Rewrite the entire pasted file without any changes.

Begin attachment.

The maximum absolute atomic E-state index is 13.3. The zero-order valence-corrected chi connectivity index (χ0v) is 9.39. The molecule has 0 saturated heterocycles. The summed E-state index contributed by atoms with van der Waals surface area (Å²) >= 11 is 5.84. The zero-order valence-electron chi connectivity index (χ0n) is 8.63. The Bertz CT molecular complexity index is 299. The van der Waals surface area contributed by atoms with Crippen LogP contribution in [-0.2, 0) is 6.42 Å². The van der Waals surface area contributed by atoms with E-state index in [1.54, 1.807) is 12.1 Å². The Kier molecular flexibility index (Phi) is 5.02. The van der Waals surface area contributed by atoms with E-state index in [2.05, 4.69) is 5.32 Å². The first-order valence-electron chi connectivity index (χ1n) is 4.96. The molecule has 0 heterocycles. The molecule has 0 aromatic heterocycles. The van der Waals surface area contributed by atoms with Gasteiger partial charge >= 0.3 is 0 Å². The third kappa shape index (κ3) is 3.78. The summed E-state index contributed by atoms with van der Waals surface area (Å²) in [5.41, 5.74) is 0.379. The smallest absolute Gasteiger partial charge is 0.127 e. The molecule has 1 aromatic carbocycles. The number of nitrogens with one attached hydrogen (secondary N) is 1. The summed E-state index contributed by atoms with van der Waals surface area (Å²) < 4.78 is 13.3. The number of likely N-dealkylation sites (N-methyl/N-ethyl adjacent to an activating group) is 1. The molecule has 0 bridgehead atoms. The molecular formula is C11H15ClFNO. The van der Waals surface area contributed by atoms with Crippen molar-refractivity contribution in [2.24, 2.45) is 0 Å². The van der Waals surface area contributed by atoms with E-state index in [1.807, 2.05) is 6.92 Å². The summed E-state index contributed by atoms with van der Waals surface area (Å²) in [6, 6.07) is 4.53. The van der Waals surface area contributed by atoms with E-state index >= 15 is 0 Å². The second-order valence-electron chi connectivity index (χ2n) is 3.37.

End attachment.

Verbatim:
The maximum absolute atomic E-state index is 13.3. The zero-order valence-corrected chi connectivity index (χ0v) is 9.39. The molecule has 0 saturated heterocycles. The summed E-state index contributed by atoms with van der Waals surface area (Å²) >= 11 is 5.84. The zero-order valence-electron chi connectivity index (χ0n) is 8.63. The Bertz CT molecular complexity index is 299. The van der Waals surface area contributed by atoms with Crippen LogP contribution in [-0.2, 0) is 6.42 Å². The van der Waals surface area contributed by atoms with E-state index in [1.54, 1.807) is 12.1 Å². The Kier molecular flexibility index (Phi) is 5.02. The van der Waals surface area contributed by atoms with E-state index in [2.05, 4.69) is 5.32 Å². The first-order valence-electron chi connectivity index (χ1n) is 4.96. The molecule has 0 heterocycles. The molecule has 0 aromatic heterocycles. The van der Waals surface area contributed by atoms with Gasteiger partial charge >= 0.3 is 0 Å². The third kappa shape index (κ3) is 3.78. The summed E-state index contributed by atoms with van der Waals surface area (Å²) in [5.41, 5.74) is 0.379. The smallest absolute Gasteiger partial charge is 0.127 e. The molecule has 1 aromatic carbocycles. The number of nitrogens with one attached hydrogen (secondary N) is 1. The summed E-state index contributed by atoms with van der Waals surface area (Å²) < 4.78 is 13.3. The number of likely N-dealkylation sites (N-methyl/N-ethyl adjacent to an activating group) is 1. The molecule has 0 bridgehead atoms. The molecular formula is C11H15ClFNO. The van der Waals surface area contributed by atoms with Crippen molar-refractivity contribution in [2.24, 2.45) is 0 Å². The van der Waals surface area contributed by atoms with E-state index in [1.807, 2.05) is 6.92 Å². The summed E-state index contributed by atoms with van der Waals surface area (Å²) in [6, 6.07) is 4.53. The van der Waals surface area contributed by atoms with E-state index >= 15 is 0 Å². The second-order valence-electron chi connectivity index (χ2n) is 3.37.